For the fifth year running, the County Wexford town of New Ross will mark American Independence Day with Irish America Fest, a three-day celebration of transatlantic friendship and legacy beginning this weekend on Friday, June 30. The festival, held in association with the Wexford Co. Council, Failte Ireland, and Irish America magazine, will provide entertainment of activities for those of all age groups to commemorate the birth of the United States with an Irish flair.
At 12pm on Saturday, July 1, a puppetry performance of Red Riding Hood will be presented by New Ross & District Chamber, Wexford County Council, and Moone and Sixpence Puppet Theatre. The show, which calls for plenty of audience participation, features a talkative trash can with an environmentally-friendly message. Saturday will also see New Ross play host to this year’s Official Republic of Ireland’s Strongest Woman competition, with 20 of the country’s most powerful weightlifting athletes competing over five events to take home the Trish Porter Memorial Trophy. The musical acts of the day are Irish language singer-songwriters The Carty Sisters, acoustic folk twins The Ocelots, and 35-year-old Irish music mainstays Bagatelle, famous for their 1998 hit “Summer in Dublin.”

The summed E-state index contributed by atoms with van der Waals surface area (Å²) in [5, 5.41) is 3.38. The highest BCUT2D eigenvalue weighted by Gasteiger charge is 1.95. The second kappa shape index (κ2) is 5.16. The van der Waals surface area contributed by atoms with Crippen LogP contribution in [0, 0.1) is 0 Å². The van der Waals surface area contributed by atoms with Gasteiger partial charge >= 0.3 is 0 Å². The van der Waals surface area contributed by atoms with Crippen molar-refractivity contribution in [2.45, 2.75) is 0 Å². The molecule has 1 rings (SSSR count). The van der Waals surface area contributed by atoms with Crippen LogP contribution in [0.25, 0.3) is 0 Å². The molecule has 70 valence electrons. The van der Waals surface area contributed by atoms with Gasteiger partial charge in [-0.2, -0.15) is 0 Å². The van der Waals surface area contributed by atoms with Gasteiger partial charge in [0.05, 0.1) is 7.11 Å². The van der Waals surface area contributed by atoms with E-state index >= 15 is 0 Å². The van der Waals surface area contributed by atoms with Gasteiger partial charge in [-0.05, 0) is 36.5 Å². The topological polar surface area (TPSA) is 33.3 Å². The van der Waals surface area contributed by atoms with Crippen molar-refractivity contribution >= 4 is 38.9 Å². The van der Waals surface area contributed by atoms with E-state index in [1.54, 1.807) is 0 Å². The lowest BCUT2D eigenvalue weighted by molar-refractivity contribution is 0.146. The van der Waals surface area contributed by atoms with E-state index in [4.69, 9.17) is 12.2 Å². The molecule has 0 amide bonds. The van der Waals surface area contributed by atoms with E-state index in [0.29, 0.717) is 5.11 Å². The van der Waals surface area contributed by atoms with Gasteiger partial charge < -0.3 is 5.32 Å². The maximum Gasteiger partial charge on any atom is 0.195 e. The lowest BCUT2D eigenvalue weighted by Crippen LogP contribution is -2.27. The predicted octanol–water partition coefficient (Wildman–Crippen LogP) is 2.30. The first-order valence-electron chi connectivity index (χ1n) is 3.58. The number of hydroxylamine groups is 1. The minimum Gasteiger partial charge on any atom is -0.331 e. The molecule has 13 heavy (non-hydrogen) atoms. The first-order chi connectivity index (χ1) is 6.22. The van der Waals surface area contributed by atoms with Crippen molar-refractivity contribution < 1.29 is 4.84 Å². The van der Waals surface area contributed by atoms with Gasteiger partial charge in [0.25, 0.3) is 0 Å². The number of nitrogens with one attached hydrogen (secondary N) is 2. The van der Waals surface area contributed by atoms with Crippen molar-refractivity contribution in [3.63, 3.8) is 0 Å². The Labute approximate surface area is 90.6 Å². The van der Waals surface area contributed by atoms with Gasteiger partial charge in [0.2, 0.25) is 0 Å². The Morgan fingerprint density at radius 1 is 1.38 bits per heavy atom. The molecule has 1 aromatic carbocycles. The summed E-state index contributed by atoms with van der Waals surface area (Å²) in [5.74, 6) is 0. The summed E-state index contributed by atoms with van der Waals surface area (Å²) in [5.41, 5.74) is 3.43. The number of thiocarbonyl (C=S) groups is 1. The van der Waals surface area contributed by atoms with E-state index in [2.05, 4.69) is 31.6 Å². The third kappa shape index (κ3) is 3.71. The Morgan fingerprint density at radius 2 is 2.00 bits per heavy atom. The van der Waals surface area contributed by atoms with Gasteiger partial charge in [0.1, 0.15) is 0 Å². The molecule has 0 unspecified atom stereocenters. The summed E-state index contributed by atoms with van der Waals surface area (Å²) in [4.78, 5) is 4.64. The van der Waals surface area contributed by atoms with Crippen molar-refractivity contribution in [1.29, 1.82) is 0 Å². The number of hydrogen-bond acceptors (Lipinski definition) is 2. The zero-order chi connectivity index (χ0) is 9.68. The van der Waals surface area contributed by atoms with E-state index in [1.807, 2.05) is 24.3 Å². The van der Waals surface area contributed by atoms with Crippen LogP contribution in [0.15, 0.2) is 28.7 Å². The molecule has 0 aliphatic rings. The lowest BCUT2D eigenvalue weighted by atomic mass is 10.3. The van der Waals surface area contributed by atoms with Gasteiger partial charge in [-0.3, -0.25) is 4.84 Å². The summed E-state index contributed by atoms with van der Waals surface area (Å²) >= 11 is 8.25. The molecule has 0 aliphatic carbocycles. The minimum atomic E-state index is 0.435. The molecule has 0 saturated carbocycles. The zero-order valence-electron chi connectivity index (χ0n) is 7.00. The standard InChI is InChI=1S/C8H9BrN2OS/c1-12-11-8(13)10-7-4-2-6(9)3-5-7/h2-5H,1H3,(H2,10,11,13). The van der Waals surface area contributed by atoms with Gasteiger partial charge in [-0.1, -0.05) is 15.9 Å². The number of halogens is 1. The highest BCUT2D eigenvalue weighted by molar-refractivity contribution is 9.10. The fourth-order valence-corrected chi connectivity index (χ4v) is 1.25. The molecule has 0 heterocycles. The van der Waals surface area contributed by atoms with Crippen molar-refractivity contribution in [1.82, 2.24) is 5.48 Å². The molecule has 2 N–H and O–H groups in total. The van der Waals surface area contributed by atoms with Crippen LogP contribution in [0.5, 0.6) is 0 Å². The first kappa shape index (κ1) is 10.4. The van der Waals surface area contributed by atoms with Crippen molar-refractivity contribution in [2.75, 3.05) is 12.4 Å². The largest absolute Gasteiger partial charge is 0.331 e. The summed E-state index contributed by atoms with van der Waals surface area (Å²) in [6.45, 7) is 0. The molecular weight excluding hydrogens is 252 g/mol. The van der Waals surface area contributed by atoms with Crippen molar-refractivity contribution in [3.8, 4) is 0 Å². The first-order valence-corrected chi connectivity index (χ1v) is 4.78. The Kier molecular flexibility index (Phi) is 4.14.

Sunday, July 2 promises another fun-filled day with a healthy lunch and afternoon of family games such as penalty shoot-outs, crazy golf, and archery at “Picnic in the Park.” Performing later that day in the town park will be much-lauded Kildare native Jack L with his new show, “Magic Days.”
The amusement rides of McFadden’s Funfair will settle along the quayside of New Ross for the entirety of the weekend, adjacent to the Ross Food & Craft Fest, which features creative bites from Masterfood Ireland, Passion Nuts, Mr. Muffin Man, and Cloonagh Smokin’ Soul, among others. Handmade souvenirs can be purchased from local businesses such as Slate Creations and Myan Aloe Vera.
Even after Irish America Fest comes to an end, the important ties between Ireland the U.S.A. will be remembered on at the strike of noon on July 4, when the Declaration of Independence is read at the Emigrant Flame, created from the ever-burning torch by the graveside of Irish American John F. Kennedy in 2013. Serving as a flame of hope and fortitude for all Irish emigrants, it symbolically fulfilled the promise Kennedy made before his assassination to “return to Ireland in the springtime.” ♦